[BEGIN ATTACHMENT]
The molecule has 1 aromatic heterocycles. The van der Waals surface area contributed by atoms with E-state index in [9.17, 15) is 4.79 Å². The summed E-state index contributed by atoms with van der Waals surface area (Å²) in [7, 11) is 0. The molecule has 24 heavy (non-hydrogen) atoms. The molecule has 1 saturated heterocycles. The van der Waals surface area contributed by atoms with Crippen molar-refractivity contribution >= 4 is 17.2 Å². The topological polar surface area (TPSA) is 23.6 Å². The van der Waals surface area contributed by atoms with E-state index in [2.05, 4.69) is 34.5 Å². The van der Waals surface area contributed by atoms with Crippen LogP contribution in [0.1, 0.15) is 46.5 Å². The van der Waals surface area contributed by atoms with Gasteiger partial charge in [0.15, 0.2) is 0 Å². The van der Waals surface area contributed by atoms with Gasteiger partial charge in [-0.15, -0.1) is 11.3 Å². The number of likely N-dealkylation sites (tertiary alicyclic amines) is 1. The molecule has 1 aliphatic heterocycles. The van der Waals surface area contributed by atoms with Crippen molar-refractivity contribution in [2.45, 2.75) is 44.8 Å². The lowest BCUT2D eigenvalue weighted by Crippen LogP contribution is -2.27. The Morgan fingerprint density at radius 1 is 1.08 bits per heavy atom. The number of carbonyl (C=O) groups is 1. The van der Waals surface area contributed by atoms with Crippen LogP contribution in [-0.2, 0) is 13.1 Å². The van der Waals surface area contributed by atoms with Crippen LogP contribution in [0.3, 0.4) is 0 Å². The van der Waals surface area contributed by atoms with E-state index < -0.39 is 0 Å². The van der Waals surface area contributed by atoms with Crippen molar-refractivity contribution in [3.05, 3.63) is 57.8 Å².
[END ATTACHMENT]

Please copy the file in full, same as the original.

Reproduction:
The molecule has 1 aromatic heterocycles. The van der Waals surface area contributed by atoms with E-state index in [9.17, 15) is 4.79 Å². The summed E-state index contributed by atoms with van der Waals surface area (Å²) in [7, 11) is 0. The molecule has 24 heavy (non-hydrogen) atoms. The molecule has 1 saturated heterocycles. The van der Waals surface area contributed by atoms with Crippen molar-refractivity contribution >= 4 is 17.2 Å². The topological polar surface area (TPSA) is 23.6 Å². The van der Waals surface area contributed by atoms with E-state index in [2.05, 4.69) is 34.5 Å². The van der Waals surface area contributed by atoms with Crippen LogP contribution in [0.1, 0.15) is 46.5 Å². The van der Waals surface area contributed by atoms with Gasteiger partial charge in [0.15, 0.2) is 0 Å². The van der Waals surface area contributed by atoms with Gasteiger partial charge in [-0.15, -0.1) is 11.3 Å². The number of likely N-dealkylation sites (tertiary alicyclic amines) is 1. The molecule has 1 aliphatic heterocycles. The van der Waals surface area contributed by atoms with Crippen molar-refractivity contribution in [2.45, 2.75) is 44.8 Å². The lowest BCUT2D eigenvalue weighted by Crippen LogP contribution is -2.27. The Morgan fingerprint density at radius 1 is 1.08 bits per heavy atom. The number of carbonyl (C=O) groups is 1. The van der Waals surface area contributed by atoms with Crippen LogP contribution in [-0.2, 0) is 13.1 Å². The van der Waals surface area contributed by atoms with Crippen LogP contribution in [0.3, 0.4) is 0 Å². The van der Waals surface area contributed by atoms with E-state index < -0.39 is 0 Å². The van der Waals surface area contributed by atoms with Crippen molar-refractivity contribution in [3.05, 3.63) is 57.8 Å².